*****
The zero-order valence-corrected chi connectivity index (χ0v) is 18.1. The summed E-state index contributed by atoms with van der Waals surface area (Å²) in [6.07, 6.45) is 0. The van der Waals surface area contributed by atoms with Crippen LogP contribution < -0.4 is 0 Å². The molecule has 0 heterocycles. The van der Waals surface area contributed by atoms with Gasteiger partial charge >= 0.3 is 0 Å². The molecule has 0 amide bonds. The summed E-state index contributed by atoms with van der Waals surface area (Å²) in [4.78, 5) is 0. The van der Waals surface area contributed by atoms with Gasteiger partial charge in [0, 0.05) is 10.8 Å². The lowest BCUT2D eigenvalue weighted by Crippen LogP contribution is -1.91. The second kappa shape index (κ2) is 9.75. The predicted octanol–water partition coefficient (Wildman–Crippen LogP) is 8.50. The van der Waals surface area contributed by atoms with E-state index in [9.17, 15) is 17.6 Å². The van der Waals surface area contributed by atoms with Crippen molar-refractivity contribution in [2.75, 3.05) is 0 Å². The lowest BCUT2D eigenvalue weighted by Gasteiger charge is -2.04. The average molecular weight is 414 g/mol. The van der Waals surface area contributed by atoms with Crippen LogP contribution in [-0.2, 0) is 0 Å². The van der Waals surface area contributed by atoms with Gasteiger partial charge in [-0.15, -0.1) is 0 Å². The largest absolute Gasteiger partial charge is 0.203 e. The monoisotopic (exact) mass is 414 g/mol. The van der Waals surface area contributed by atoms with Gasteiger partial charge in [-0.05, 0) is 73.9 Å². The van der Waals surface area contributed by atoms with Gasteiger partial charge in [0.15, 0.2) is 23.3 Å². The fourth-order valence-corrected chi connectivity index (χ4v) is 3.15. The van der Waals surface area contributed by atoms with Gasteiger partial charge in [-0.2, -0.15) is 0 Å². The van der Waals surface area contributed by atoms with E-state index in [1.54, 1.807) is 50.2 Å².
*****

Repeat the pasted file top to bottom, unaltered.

The zero-order valence-corrected chi connectivity index (χ0v) is 18.1. The summed E-state index contributed by atoms with van der Waals surface area (Å²) in [6.07, 6.45) is 0. The van der Waals surface area contributed by atoms with Crippen LogP contribution < -0.4 is 0 Å². The molecule has 0 heterocycles. The van der Waals surface area contributed by atoms with Gasteiger partial charge >= 0.3 is 0 Å². The molecule has 0 amide bonds. The summed E-state index contributed by atoms with van der Waals surface area (Å²) in [4.78, 5) is 0. The van der Waals surface area contributed by atoms with Gasteiger partial charge in [0, 0.05) is 10.8 Å². The lowest BCUT2D eigenvalue weighted by Crippen LogP contribution is -1.91. The second kappa shape index (κ2) is 9.75. The predicted octanol–water partition coefficient (Wildman–Crippen LogP) is 8.50. The van der Waals surface area contributed by atoms with E-state index in [9.17, 15) is 17.6 Å². The van der Waals surface area contributed by atoms with Crippen molar-refractivity contribution in [2.75, 3.05) is 0 Å². The lowest BCUT2D eigenvalue weighted by Gasteiger charge is -2.04. The average molecular weight is 414 g/mol. The van der Waals surface area contributed by atoms with Crippen LogP contribution in [-0.2, 0) is 0 Å². The van der Waals surface area contributed by atoms with Gasteiger partial charge in [-0.15, -0.1) is 0 Å². The largest absolute Gasteiger partial charge is 0.203 e. The monoisotopic (exact) mass is 414 g/mol. The van der Waals surface area contributed by atoms with Gasteiger partial charge in [-0.05, 0) is 73.9 Å². The van der Waals surface area contributed by atoms with Gasteiger partial charge in [0.15, 0.2) is 23.3 Å². The fourth-order valence-corrected chi connectivity index (χ4v) is 3.15. The van der Waals surface area contributed by atoms with Gasteiger partial charge in [-0.2, -0.15) is 0 Å². The van der Waals surface area contributed by atoms with E-state index in [1.54, 1.807) is 50.2 Å².